Advances in reproductive technology mean that - provided she has a uterus and money to spare for treatment - a woman can carry a child whatever her age. But has our society been so seduced by our clinical powers, that we can no longer perceive when we are transgressing the boundaries of…
…well, of what? Nature? Ethics? Social expectation? One of the difficulties is that, while there is undeniably lots of concern, it can be hard to pin down the problem. Viewed from one angle, postmenopausal motherhood is unnatural. But then, so are insulin injections for diabetes. So are heart transplants. It is hard to demonstrate that, while postmenopausal motherhood is unnatural, other aspects of modern medicine aren't.
Perhaps it is the ethics of postmenopausal motherhood that is most worrying. We tend to think medicine should improve people's health. But a postmenopausal pregnancy, with all the risks it entails, is surely a threat not an improvement to health. Offering treatment to such women might thus be seen as transgressing the ethical boundaries of medicine, rather than of nature per se.
But again, this will not work. All reproduction is risky, as are many of the activities and choices we favour. It is safer to use contraception than become pregnant, and safer to undergo an early abortion than undergo childbirth (1). If the goal of medicine is to minimise health risks, all women should be denied treatment that increases the chances of pregnancy and childbirth.
Of course, for many people, it is not the woman's health, or the risks she undergoes, that give cause for concern. Rather, it is that she imposes these risks on an innocent child who has no choice in the matter. Can risks to offspring form a better basis for a conclusive rejection of postmenopausal motherhood?
The children of older mothers may be at increased risk of complications caused by the accumulation of genetic defects in eggs as they age. However, postmenopausal women can circumvent this risk by using eggs from younger donors.* Because of this, a child conceived with donated eggs and born to a woman of 60 might be at less risk than a child conceived naturally by a woman of 40.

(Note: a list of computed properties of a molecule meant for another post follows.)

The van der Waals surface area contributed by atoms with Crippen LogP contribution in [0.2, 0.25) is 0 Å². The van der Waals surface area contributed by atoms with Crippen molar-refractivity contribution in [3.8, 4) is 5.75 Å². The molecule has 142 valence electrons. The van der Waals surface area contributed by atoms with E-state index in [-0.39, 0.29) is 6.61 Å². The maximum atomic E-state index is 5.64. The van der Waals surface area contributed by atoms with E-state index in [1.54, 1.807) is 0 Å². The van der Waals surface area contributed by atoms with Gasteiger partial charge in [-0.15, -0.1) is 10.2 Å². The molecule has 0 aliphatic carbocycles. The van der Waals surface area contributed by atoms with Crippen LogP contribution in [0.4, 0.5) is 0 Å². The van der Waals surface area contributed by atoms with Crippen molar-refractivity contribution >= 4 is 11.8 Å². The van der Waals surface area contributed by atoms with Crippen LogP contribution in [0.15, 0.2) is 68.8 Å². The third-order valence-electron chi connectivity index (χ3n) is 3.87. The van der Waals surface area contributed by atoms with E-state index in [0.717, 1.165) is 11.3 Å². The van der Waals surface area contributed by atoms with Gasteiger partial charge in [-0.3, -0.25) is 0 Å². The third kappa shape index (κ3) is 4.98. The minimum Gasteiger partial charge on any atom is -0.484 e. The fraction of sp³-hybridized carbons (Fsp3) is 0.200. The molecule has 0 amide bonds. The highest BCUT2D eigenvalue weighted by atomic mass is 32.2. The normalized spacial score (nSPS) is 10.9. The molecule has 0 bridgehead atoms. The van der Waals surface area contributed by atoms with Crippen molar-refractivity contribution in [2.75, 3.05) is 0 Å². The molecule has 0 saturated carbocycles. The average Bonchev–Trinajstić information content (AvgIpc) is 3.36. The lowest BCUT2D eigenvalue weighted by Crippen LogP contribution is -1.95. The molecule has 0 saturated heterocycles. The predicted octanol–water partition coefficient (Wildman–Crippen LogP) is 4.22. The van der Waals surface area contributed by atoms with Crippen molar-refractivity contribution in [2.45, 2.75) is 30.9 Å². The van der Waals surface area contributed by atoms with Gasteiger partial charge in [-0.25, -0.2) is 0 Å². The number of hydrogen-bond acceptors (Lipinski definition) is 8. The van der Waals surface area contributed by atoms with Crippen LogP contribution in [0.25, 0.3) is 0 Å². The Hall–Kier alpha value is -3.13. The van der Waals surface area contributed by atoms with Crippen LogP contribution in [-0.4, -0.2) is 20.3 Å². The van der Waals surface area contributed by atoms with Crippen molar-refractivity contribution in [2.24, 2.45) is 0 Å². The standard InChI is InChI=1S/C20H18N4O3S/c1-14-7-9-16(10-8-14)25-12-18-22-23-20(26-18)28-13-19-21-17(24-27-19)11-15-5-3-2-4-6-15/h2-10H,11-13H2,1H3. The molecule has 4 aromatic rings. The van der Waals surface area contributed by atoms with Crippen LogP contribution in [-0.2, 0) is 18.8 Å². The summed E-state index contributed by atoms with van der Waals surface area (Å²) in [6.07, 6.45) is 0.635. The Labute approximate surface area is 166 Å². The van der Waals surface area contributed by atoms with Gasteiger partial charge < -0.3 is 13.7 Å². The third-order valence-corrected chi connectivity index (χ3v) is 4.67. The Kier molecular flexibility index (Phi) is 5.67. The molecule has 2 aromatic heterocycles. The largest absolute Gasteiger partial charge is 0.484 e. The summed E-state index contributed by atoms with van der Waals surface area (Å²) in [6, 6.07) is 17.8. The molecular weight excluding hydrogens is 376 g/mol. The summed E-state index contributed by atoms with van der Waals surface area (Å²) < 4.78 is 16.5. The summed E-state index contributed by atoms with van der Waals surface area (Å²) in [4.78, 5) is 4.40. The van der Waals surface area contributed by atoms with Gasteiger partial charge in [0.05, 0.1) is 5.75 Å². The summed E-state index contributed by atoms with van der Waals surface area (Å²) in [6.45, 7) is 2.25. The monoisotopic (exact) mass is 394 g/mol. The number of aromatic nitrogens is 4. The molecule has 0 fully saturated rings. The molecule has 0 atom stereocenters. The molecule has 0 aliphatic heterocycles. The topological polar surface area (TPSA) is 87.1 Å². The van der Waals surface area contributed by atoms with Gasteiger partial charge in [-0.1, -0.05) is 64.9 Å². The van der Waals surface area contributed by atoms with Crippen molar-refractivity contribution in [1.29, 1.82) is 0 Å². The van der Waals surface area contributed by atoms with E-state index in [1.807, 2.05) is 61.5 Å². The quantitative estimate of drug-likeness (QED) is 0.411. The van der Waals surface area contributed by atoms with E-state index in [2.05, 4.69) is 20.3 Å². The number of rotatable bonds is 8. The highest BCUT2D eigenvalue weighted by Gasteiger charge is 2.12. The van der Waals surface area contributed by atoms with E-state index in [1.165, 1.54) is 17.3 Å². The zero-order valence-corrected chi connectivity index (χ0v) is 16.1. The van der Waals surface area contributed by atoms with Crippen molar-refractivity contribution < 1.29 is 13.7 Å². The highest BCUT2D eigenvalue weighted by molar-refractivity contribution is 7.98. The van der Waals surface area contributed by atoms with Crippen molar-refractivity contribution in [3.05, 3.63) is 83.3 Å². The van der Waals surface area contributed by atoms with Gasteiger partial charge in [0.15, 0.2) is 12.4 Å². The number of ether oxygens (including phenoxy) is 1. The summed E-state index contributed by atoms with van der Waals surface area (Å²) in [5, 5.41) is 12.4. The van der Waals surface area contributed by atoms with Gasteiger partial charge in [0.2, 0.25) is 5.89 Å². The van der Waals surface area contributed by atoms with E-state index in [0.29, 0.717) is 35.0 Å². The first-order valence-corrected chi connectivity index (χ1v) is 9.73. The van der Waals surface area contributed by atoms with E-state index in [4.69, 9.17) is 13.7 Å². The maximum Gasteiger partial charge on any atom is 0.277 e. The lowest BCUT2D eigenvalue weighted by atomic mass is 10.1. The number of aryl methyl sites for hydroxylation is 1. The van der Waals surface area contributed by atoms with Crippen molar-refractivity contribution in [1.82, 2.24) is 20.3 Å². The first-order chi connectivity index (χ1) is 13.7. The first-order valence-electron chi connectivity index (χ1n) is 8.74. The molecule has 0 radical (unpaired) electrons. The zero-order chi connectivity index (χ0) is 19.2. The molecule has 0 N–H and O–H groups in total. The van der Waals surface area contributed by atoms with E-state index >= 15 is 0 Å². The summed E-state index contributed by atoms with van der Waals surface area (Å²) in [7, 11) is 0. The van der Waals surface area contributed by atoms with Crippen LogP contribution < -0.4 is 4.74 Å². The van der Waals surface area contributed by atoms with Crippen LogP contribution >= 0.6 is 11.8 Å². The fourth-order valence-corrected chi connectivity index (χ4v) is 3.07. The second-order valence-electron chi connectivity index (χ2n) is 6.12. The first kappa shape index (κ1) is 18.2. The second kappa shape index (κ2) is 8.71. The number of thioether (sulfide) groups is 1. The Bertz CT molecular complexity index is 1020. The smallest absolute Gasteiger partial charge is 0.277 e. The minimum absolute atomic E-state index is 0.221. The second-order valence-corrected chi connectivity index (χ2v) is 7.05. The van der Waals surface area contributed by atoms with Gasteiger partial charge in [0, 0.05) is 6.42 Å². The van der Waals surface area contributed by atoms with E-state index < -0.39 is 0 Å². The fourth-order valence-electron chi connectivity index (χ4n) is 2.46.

Nevertheless, postmenopausal reproduction is somewhat riskier than reproduction at the 'optimal' time. But reproduction, even at the optimal time, is never risk-free. Given the huge array of factors that can adversely affect offsprings' health - low parental income (2) and low parental IQ (intelligence quotient) (3) among other things - it's not evident that advanced age in itself is so dangerous as to merit special attention. Older women who give birth are still likely to survive and take home a healthy child (4).
However, in addition to health risks, the child of an elderly mother may risk losing his/her mother early in life. How should this possibility affect decisions about access to treatment? Of all the psychological traumas a child can undergo, the loss of a mother must be among the most severe. If the early loss of a mother is to be avoided, perhaps life expectancy should play a part in determining who has access to treatment.
But where should the line be drawn? Lifespans are increasing. A woman of 60 may reasonably expect to live beyond the age of 80. Also, younger women who seek fertility treatment may do so precisely because their health has been impaired by cancer or other illnesses. Women who seek fertility treatment after life-threatening illnesses do not seem to be castigated by the media, and queries are seldom raised about their life expectancy. It is surely just as terrible for a child to lose her young mother to cancer as it is for a child to lose her older mother to age-related illness. If the risk of losing a parent in infancy is to be minimised, it seems reasonable that the life expectancy of all fertility patients should be ascertained.
I identified three broad categories of concern above: nature, ethics and social acceptability. I have suggested that postmenopausal reproduction is no less 'natural' than many other modern medical interventions. I have also argued that the ethical importance of avoiding clinical and psychological risks to children does not seem to justify a specific focus on postmenopausal mothers, though it might justify a broader concern about life expectancy for fertility patients.
Yet postmenopausal motherhood continues to generate extreme reactions. The problem seems to be the final item in my list: social acceptance. We are not used to the idea of reproduction in older women, and it makes us squirm. With the passing of time, this may change. In the meantime, we need to decide whether our dislike of squirming is a reasonable basis for establishing a maximum age for fertility treatment.
* It is not within the scope of this article to explore ethical questions associated with egg donation itself, although I acknowledge this is an important consideration.